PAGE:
1Hagey Laboratory for Pediatric Regenerative Medicine, Department of Surgery, Division of Plastic and Reconstructive Surgery, Stanford University School of Medicine, Stanford, California, United States
Received date: August 06, 2014; Accepted date: September 01, 2014; Published date: September 04, 2014
Citation: Hu MS, Zhu TN, Walmsley GG, Longaker MT, Lorenz HP (2014) In Search of the “Holy Grail”: Advances in Scarless Wound Healing. J Clin Exp Pathol 4:191. doi: 10.4172/2161-0681.1000191
Copyright: © 2014 Hu MS, et al. This is an open-access article distributed under the terms of the Creative Commons Attribution License, which permits unrestricted use,distribution, and reproduction in any medium, provided the original author and source are credited.
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Wound care is a perennial burden for the US healthcare system, costing an estimated $25 billion annually for the treatment of chronic wounds alone . Problems surrounding scarring have also created a $12 billion market annually for treatment . In the 1979 landmark study, Rowlatt et al. reported that human fetal wound healing did not cause scar formation . Animal models were subsequently developed which better defined this phenomenon . Understanding the regenerative repair mechanisms will promote clinical applications to achieve the “holy grail”: to recapitulate scarless wound healing.
Adult wound repair is characterized by a quick fibro proliferative response, designed to minimize exposure to infection and further injury. However, drawbacks such as the formation of a thick, poorly organized collagen bundle, lack of hair follicles and sebaceous glands, and a flattened epidermis with rete ridges results [5,6]. Anomalies in this fibro proliferative response can induce pathologic scars, such as hypertrophic scars or keloids, which can cause pain, itching, pediatric growth restriction, and, in severe cases, morbidity and death .
Additionally, scarring can lead to psychosocial ramifications when they occur in highly visible areas such as the face. On the other hand, scarless fetal wounds are characterized by full dermal and epithelial tissue recovery, complete with epidermal appendages such as hair follicles and sebaceous glands, and a reformed collagen pattern identical to the pre-wound state. In addition, the inflammatory response of fetal wounds features the lowered presence of neutrophils, macrophages, and mast cells, and also lowered expression of inflammatory cytokines such as TGF-ß1, TGF-ß2, interleukins, and VEGF [8,9].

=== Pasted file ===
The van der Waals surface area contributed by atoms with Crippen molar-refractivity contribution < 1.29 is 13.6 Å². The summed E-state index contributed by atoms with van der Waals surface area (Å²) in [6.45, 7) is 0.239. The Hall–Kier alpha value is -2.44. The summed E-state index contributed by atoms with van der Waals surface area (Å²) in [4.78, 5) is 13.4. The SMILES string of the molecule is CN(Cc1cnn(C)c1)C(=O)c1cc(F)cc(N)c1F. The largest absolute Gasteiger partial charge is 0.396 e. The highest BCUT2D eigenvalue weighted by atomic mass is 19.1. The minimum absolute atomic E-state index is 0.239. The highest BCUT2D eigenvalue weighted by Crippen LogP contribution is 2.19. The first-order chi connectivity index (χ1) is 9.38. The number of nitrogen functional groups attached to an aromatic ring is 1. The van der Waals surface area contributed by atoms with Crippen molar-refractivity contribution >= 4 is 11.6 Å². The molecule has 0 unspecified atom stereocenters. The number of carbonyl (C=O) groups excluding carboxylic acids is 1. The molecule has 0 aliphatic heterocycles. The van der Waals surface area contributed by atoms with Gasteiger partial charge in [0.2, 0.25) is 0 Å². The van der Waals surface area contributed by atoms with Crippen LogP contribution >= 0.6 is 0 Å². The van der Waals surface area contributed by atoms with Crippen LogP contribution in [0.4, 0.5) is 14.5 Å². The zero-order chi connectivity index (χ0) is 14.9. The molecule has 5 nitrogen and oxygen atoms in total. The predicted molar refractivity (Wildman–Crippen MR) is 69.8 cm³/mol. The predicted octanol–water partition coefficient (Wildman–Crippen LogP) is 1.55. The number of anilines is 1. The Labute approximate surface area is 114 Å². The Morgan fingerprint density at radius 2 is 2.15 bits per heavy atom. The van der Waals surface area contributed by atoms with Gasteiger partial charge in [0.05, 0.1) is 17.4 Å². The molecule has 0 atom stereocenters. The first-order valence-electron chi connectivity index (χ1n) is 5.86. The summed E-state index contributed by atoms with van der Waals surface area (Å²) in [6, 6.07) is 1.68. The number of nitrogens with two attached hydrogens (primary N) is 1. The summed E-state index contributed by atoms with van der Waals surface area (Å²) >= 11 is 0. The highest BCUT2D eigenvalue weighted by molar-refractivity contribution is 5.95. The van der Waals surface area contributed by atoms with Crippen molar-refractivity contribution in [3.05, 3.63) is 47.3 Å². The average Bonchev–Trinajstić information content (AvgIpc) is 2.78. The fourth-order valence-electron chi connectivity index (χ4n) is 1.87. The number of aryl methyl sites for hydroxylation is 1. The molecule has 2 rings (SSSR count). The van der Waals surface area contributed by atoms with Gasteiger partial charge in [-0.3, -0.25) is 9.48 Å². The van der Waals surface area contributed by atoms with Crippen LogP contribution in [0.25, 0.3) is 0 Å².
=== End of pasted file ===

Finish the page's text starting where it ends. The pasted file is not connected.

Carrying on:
Also, the extracellular matrix (ECM), a network of adhesion proteins, proteoglycans, and glycosaminoglycans (GAGs), controls critical features that distinguish adult wound repair from fetal wound regeneration. In fetal scarless regeneration, wound matrix proteins are deposited more rapidly, with a higher ratio of type III to I collagen, and higher levels of hyaluronic acid (HA) and fibromodulin, but decreased crosslinking of collagen, and lack of decorin .
Although we have yet to achieve scarless repair in adults, there are current developments paving the path to attain this elusive goal. Tissue engineering utilizes biomaterials, such as fibrin, HA, and collagen, to construct scaffolding similar to the fetal ECM for therapeutic cell delivery, wound support, and direction for improved tissue regeneration8. Additionally, off-loading devices have been shown to mitigate scar formation by mimicking the reduced tension environment present in the fetal wound .
Recent findings have implicated mesenchymal stem cells (MSCs) in promoting accelerated wound closure and enhanced repair, sparking more attention and research into the role of stem cells during fetal wound healing . And more recently, adipose-derived stem cells (ASCs) have garnered increasing attention because they can be easily harvested in abundance via less invasive procedures, such as liposuction . These studies have already translated to clinical research/applications. Such developments offer hope that the “holy grail” will someday be uncovered.
This work was supported in part by CIRM Clinical Fellow Training Grant TG2-01159 (to M.S.H.), CIRM Creativity Award (to T.N.Z.), NIH Grant R01 GM087609 (to H.P.L.), a Gift from Ingrid Lai and Bill Shu in honor of Anthony Shu (to H.P.L.), and the Hagey Laboratory for Pediatric Regenerative Medicine and Children's Surgical Research Program (to M.T.L. and H.P.L.).